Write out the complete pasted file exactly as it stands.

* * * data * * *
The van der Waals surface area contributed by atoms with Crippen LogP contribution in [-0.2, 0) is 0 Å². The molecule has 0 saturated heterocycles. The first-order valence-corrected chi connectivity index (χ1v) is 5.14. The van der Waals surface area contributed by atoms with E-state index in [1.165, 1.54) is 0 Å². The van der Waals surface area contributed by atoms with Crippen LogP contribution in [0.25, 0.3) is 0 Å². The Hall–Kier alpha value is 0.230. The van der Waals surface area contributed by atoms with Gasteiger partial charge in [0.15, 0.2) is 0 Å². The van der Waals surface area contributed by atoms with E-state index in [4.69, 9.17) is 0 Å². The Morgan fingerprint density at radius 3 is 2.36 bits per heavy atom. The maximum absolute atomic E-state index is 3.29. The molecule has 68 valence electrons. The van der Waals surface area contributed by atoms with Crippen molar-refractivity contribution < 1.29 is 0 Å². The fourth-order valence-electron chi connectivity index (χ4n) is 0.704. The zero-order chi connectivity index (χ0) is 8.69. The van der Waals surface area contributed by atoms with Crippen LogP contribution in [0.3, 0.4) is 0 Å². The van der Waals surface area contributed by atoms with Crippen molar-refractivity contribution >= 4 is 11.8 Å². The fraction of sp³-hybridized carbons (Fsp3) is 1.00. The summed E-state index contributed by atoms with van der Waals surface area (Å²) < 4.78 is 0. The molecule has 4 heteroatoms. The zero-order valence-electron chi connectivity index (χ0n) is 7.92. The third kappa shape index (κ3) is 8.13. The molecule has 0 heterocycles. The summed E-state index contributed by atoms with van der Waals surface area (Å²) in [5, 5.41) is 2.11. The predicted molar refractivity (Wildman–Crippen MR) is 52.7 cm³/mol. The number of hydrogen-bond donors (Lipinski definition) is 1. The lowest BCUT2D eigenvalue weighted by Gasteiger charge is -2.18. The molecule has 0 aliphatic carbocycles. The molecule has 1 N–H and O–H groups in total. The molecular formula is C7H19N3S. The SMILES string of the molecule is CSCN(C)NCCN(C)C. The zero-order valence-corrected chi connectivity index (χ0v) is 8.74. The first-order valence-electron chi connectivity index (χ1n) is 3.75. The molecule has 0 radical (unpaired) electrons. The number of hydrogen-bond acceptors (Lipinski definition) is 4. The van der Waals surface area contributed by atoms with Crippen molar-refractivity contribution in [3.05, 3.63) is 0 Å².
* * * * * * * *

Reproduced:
The van der Waals surface area contributed by atoms with Crippen LogP contribution in [-0.2, 0) is 0 Å². The molecule has 0 saturated heterocycles. The first-order valence-corrected chi connectivity index (χ1v) is 5.14. The van der Waals surface area contributed by atoms with E-state index in [1.165, 1.54) is 0 Å². The van der Waals surface area contributed by atoms with Crippen LogP contribution in [0.25, 0.3) is 0 Å². The Hall–Kier alpha value is 0.230. The van der Waals surface area contributed by atoms with Gasteiger partial charge in [0.15, 0.2) is 0 Å². The van der Waals surface area contributed by atoms with E-state index in [4.69, 9.17) is 0 Å². The Morgan fingerprint density at radius 3 is 2.36 bits per heavy atom. The maximum absolute atomic E-state index is 3.29. The molecule has 68 valence electrons. The van der Waals surface area contributed by atoms with Crippen molar-refractivity contribution < 1.29 is 0 Å². The fourth-order valence-electron chi connectivity index (χ4n) is 0.704. The zero-order chi connectivity index (χ0) is 8.69. The van der Waals surface area contributed by atoms with Crippen LogP contribution in [0.3, 0.4) is 0 Å². The van der Waals surface area contributed by atoms with Crippen molar-refractivity contribution >= 4 is 11.8 Å². The fraction of sp³-hybridized carbons (Fsp3) is 1.00. The summed E-state index contributed by atoms with van der Waals surface area (Å²) < 4.78 is 0. The molecule has 4 heteroatoms. The zero-order valence-electron chi connectivity index (χ0n) is 7.92. The third kappa shape index (κ3) is 8.13. The molecule has 0 heterocycles. The summed E-state index contributed by atoms with van der Waals surface area (Å²) in [5, 5.41) is 2.11. The predicted molar refractivity (Wildman–Crippen MR) is 52.7 cm³/mol. The number of hydrogen-bond donors (Lipinski definition) is 1. The lowest BCUT2D eigenvalue weighted by Gasteiger charge is -2.18. The molecule has 0 aliphatic carbocycles. The molecule has 1 N–H and O–H groups in total. The molecular formula is C7H19N3S. The SMILES string of the molecule is CSCN(C)NCCN(C)C. The zero-order valence-corrected chi connectivity index (χ0v) is 8.74. The first-order valence-electron chi connectivity index (χ1n) is 3.75. The molecule has 0 radical (unpaired) electrons. The number of hydrogen-bond acceptors (Lipinski definition) is 4. The van der Waals surface area contributed by atoms with Crippen molar-refractivity contribution in [3.05, 3.63) is 0 Å².